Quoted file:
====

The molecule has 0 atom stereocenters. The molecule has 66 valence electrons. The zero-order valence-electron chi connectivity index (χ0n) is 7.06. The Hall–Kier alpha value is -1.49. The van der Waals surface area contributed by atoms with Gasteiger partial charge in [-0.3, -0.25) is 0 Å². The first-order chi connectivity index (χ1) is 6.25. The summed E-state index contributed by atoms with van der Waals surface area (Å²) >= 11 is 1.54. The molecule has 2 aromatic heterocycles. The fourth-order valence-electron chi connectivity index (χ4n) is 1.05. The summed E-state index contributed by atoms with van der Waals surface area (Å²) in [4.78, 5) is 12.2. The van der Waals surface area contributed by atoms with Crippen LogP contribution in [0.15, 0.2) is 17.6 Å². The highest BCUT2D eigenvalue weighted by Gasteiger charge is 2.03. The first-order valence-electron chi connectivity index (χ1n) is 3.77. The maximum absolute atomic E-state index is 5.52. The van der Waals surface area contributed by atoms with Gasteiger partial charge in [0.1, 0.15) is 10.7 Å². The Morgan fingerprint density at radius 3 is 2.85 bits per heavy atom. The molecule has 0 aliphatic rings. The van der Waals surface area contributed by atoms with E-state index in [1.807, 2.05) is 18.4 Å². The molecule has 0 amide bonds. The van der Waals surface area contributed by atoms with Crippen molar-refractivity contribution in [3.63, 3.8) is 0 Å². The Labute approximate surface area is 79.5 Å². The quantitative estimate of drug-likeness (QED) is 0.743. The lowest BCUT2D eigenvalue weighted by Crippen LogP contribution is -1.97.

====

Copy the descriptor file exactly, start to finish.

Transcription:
The molecule has 0 atom stereocenters. The molecule has 66 valence electrons. The zero-order valence-electron chi connectivity index (χ0n) is 7.06. The Hall–Kier alpha value is -1.49. The van der Waals surface area contributed by atoms with Gasteiger partial charge in [-0.3, -0.25) is 0 Å². The first-order chi connectivity index (χ1) is 6.25. The summed E-state index contributed by atoms with van der Waals surface area (Å²) >= 11 is 1.54. The molecule has 2 aromatic heterocycles. The fourth-order valence-electron chi connectivity index (χ4n) is 1.05. The summed E-state index contributed by atoms with van der Waals surface area (Å²) in [4.78, 5) is 12.2. The van der Waals surface area contributed by atoms with Crippen LogP contribution in [0.15, 0.2) is 17.6 Å². The highest BCUT2D eigenvalue weighted by Gasteiger charge is 2.03. The first-order valence-electron chi connectivity index (χ1n) is 3.77. The maximum absolute atomic E-state index is 5.52. The van der Waals surface area contributed by atoms with Gasteiger partial charge in [0.1, 0.15) is 10.7 Å². The Morgan fingerprint density at radius 3 is 2.85 bits per heavy atom. The molecule has 0 aliphatic rings. The van der Waals surface area contributed by atoms with E-state index in [1.807, 2.05) is 18.4 Å². The molecule has 0 amide bonds. The van der Waals surface area contributed by atoms with Crippen molar-refractivity contribution in [3.63, 3.8) is 0 Å². The Labute approximate surface area is 79.5 Å². The quantitative estimate of drug-likeness (QED) is 0.743. The lowest BCUT2D eigenvalue weighted by Crippen LogP contribution is -1.97.